Suit: Patients Who Used Purdue's Discount Cards Were More Likely To Get Hooked On OxyContinPlay
Unsuspecting patients on the painkiller OxyContin didn’t know their chances of becoming addicted increased significantly when they used the drugmaker’s prescription discount card.
Purdue Pharma created the OxyContin Savings Card so people would stay on the drug for longer periods of time, which resulted in higher rates of addiction and more overdoses, claims the Massachusetts attorney general’s office in a recent lawsuit against the company and the Sacklers, the family behind it.
Many pharmaceutical companies provide a savings or discount card for expensive name-brand or high-volume drugs. Internal Purdue documents reveal that people on savings cards remained on OxyContin longer and produced especially "high returns" for the Sacklers, the suit alleges.
Internal data showed the opioid savings card led to 60 percent more patients remaining on OxyContin longer than 90 days, the lawsuit contends. Staff also allegedly told the Sacklers some people who used the savings card stayed on the highly addictive painkiller for an entire year.
"Purdue determined that opioid savings cards worked like the teaser rate on a long-term and very high-stakes mortgage," the complaint by the office of Attorney General Maura Healey states. Further, "the Massachusetts Department of Public Health found that patients who stayed on prescription opioids for more than 90 days were 30 times more likely to die of an overdose.”
WBUR, along with several other media outlets, sued Purdue Pharma to force the release of previously redacted information that was filed in a Massachusetts Superior Court case. When a judge this week ordered the records be released with few, if any, redactions, Purdue filed two appeals and lost both.
A Purdue spokesman says the savings cards don't encourage patients to remain on their prescriptions for an inappropriate length of time.
"Using their medical judgment, physicians prescribe our medicines for their patients for the durations they deem appropriate," says Purdue Communications Executive Director Bob Josephson.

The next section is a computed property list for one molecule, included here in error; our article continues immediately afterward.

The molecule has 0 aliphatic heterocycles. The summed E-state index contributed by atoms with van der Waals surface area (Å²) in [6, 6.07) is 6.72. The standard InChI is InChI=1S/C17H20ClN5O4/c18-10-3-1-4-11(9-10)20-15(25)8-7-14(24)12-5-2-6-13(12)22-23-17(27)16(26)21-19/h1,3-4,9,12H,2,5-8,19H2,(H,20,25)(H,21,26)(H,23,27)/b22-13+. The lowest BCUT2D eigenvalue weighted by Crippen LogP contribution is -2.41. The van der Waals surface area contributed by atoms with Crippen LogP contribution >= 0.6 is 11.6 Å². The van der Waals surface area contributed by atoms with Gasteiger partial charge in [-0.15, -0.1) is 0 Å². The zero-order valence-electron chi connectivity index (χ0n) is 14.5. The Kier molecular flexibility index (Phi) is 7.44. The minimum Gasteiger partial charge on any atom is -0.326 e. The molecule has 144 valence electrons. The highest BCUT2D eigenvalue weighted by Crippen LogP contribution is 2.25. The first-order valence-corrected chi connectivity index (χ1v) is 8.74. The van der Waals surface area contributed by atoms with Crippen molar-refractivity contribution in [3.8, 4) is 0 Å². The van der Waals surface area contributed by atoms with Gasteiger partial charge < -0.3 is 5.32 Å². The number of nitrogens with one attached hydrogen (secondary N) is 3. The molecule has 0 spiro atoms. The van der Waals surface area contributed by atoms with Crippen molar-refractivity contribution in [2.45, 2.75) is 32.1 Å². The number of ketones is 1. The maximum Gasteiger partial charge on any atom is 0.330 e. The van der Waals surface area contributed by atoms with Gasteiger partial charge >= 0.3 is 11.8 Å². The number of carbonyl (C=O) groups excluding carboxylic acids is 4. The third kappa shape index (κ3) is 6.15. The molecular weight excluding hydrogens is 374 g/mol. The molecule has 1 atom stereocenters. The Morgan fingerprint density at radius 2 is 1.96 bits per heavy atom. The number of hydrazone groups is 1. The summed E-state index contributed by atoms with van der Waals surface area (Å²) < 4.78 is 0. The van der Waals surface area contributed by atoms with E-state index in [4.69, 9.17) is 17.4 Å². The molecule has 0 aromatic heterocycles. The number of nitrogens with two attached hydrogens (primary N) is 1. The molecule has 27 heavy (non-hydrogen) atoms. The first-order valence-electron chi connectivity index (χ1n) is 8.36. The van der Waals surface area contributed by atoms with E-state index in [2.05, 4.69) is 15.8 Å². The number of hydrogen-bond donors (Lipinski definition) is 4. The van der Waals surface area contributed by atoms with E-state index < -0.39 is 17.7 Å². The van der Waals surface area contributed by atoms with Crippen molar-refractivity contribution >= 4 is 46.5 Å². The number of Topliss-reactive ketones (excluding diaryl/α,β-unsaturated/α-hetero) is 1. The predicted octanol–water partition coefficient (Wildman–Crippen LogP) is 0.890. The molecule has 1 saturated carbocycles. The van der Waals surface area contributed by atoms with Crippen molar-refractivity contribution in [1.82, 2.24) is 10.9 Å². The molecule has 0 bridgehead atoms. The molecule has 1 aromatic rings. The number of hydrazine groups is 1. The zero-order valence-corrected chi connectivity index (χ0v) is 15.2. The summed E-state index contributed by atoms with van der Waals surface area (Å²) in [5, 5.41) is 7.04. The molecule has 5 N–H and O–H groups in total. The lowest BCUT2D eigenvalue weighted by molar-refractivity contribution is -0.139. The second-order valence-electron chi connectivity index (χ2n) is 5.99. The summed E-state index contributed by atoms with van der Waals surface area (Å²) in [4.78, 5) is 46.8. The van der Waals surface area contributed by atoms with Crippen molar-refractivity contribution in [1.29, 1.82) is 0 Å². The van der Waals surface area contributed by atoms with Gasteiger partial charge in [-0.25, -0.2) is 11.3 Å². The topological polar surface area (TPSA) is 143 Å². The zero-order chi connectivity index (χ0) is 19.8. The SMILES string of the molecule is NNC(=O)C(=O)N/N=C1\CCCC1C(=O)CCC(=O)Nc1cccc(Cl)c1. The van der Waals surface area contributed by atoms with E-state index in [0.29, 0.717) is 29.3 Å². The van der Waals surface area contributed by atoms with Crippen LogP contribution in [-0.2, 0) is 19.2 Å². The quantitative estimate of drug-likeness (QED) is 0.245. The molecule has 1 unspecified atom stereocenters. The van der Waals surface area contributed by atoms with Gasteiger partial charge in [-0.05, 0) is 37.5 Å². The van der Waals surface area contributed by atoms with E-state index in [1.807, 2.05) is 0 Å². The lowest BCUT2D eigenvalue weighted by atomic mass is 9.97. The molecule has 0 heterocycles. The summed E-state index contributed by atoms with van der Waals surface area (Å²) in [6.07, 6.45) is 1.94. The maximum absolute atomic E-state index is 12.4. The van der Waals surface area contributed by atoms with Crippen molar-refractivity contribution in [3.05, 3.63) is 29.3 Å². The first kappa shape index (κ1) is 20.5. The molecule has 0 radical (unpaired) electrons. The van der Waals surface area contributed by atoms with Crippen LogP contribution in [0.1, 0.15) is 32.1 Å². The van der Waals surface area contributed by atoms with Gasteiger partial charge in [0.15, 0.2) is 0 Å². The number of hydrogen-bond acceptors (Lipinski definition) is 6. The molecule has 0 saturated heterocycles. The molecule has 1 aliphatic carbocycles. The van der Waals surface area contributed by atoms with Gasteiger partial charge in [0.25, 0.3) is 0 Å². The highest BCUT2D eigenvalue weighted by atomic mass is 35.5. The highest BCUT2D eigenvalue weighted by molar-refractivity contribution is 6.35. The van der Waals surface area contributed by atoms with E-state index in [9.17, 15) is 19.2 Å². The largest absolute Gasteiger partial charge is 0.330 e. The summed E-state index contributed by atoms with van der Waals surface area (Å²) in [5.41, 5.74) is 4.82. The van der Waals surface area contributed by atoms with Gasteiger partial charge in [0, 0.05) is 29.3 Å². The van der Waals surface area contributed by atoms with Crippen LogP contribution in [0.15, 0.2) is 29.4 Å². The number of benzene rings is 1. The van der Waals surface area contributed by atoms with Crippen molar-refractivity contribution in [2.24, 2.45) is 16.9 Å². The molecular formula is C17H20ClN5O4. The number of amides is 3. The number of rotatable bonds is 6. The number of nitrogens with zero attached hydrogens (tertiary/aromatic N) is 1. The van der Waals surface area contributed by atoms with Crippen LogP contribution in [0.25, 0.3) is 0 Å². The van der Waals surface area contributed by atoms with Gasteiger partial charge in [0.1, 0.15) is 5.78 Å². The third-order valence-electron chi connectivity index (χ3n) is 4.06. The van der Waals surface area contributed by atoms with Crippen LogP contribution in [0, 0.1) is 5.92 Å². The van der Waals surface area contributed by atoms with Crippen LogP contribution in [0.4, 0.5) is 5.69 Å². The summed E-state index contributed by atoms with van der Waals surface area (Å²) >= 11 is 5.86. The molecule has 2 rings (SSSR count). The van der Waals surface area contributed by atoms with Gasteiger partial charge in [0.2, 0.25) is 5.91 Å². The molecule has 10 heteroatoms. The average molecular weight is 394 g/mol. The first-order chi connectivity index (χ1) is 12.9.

He adds that the savings cards "are designed to reduce the financial burden for some patients with limited resources."
Purdue started the OxyContin Savings Card program in 2008 and within one year had more than doubled the number of patients using the card, to 160,000. The card offered a discount on a patient's first five prescriptions.
To amp up sales and to get patients to "remain on the therapy [OxyContin] longer," staff used direct mail and email, as well as sales visits, to push the opioid savings cards, the suit alleges.
At the same time, Purdue received hundreds of calls about OxyContin’s problems. In one week in 2010, the suit says Purdue received 770 calls from patients, caretakers and prescribers who had concerns about abuse, among other things.
Sales reps suggested to one Massachusetts doctor, who Purdue paid on the side to promote OxyContin, that he tell patients to drive to New Hampshire to use the savings card because at the time it was banned here.
“Purdue reps asked other Massachusetts doctors to do the same thing, and their patients used savings cards … to buy more than 40,000 pills of OxyContin in neighboring states,” the AG claims.
In 2012 Massachusetts allowed prescription savings cards to be used.
The company still provides a discount, stating people can save up to $70 on each OxyContin prescription.
This segment aired on February 1, 2019.